What happens to us as the wild world unravels?
Our occasional essay series, called Vanishing, explores some of the human stakes of the wildlife extinction crisis.
We asked scientists, novelists, activists, artists, poets and others to pick a species they have a personal connection with and tell us what they would miss if that animal or plant disappeared.
One goal here is to highlight that the loss of species — for we lose about one every hour from our planet — isn’t just some cold, abstract occurrence in a far-off place. Whether we’re conscious of it or not, we have a deep and abiding connection to the animals and plants around us. They inhabit our histories, our languages and our mythologies. We share DNA, the mysteries of the universe and our home.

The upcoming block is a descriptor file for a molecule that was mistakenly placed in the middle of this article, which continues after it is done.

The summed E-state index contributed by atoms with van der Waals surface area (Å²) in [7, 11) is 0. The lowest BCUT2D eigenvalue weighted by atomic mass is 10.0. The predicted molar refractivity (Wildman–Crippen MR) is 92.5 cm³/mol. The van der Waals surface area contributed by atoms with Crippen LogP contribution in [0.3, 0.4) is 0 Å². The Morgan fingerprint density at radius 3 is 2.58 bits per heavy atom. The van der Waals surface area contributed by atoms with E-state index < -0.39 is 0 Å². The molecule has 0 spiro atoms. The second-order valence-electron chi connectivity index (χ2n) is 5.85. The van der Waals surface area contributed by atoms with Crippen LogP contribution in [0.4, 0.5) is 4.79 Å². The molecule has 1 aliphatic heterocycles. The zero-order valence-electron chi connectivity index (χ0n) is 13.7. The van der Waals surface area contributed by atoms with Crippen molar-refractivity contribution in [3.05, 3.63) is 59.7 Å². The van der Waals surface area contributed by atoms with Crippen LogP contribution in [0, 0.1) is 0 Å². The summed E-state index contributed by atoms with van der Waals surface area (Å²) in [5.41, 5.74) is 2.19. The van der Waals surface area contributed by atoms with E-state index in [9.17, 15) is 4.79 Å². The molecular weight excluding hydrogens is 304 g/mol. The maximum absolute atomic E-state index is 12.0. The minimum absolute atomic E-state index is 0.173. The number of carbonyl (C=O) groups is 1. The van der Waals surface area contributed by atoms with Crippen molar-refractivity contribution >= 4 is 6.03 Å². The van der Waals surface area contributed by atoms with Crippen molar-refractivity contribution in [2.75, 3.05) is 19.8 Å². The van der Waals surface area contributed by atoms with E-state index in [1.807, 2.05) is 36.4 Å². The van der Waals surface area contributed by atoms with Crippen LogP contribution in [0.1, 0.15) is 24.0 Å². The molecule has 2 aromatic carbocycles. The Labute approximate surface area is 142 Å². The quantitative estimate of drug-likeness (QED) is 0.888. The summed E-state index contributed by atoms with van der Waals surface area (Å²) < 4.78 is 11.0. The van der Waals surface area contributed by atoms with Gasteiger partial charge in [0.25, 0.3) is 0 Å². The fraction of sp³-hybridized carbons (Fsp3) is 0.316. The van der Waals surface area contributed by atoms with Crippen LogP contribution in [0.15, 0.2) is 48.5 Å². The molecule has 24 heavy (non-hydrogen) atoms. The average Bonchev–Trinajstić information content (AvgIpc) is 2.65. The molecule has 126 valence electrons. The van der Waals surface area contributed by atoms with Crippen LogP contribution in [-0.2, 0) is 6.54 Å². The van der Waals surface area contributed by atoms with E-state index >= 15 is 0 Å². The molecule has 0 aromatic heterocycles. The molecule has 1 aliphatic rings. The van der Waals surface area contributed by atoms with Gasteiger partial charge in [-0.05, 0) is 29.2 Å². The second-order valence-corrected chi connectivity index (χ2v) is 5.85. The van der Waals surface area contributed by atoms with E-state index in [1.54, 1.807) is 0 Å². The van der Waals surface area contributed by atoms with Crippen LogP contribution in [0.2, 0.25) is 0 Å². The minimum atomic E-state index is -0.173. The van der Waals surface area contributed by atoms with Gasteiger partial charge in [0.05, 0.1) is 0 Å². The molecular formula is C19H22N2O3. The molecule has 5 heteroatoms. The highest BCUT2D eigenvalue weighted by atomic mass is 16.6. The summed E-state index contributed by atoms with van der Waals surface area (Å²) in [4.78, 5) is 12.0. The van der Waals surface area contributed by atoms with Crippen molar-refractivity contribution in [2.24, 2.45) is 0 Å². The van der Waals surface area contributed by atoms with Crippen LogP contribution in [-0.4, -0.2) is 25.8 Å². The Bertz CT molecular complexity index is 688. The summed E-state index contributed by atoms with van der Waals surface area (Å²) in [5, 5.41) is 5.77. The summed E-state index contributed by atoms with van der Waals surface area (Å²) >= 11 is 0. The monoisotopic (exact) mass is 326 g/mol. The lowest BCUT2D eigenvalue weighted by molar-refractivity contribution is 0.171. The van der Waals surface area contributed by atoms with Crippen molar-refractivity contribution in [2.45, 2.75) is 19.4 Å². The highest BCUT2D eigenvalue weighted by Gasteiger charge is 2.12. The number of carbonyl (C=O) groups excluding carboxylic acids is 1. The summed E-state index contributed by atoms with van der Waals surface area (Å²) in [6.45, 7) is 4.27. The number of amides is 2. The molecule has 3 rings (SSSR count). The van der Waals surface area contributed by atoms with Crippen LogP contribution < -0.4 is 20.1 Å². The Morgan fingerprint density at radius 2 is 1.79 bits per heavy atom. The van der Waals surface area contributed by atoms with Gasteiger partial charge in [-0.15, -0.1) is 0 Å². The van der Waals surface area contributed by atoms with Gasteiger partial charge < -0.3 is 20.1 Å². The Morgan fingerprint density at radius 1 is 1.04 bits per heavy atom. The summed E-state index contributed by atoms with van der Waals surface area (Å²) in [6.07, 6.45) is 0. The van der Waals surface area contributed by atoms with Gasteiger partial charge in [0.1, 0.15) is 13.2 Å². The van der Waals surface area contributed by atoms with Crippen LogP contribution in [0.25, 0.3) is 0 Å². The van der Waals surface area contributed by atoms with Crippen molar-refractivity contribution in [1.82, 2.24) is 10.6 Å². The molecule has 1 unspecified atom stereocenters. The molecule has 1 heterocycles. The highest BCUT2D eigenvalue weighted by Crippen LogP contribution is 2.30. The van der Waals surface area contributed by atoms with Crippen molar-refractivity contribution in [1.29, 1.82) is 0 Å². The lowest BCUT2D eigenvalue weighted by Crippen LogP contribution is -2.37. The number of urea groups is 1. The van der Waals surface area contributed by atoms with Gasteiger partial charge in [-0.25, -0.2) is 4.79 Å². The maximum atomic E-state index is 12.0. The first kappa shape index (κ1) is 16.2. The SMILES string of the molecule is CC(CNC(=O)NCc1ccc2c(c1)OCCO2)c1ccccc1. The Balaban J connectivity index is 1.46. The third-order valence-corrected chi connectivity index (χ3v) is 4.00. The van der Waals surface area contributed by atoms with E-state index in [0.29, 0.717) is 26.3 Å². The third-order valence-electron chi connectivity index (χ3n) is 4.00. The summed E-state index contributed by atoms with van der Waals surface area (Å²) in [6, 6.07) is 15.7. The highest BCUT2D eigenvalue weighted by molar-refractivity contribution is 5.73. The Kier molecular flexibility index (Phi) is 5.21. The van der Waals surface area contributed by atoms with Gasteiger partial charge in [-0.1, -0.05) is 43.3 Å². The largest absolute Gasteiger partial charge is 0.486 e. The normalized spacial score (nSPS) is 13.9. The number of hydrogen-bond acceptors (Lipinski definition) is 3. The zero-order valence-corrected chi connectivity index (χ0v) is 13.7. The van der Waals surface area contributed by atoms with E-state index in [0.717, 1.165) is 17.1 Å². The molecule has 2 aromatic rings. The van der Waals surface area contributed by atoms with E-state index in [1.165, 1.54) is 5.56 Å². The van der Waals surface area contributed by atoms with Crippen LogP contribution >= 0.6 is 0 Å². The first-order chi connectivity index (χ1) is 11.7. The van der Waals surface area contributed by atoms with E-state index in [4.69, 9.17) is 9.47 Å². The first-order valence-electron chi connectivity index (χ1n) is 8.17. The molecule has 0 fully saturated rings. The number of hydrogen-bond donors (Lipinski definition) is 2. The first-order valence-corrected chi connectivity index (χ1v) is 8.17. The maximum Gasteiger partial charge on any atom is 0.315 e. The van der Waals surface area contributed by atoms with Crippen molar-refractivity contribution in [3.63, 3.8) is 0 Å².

When a species goes extinct, part of us does too.
We’ll collect the essays here, and you can continue the conversation online. Use the #VanishingSpecies hashtag and let us know what plant or animal you’d miss most if it disappeared. And why it matters to you.
“Song for the Bobolink” by Rochelle L. Johnson
“The Bleaching in My Backyard” by Juli Berwald
“An Augury of Antlers” by Joanna Lilley
“Avatars of Sweetness” by Almah LaVon Rice
“A Bond Across Centuries” by Daniel Hudon
“Sawfishes Are Weird and Wonderful — But Important, Too” by Helen Yan
“In the Mountains, It Need Not Be Lonely at the Top” by Laura Dassow Walls
“In Love With the Blue Oaks” by Obi Kaufmann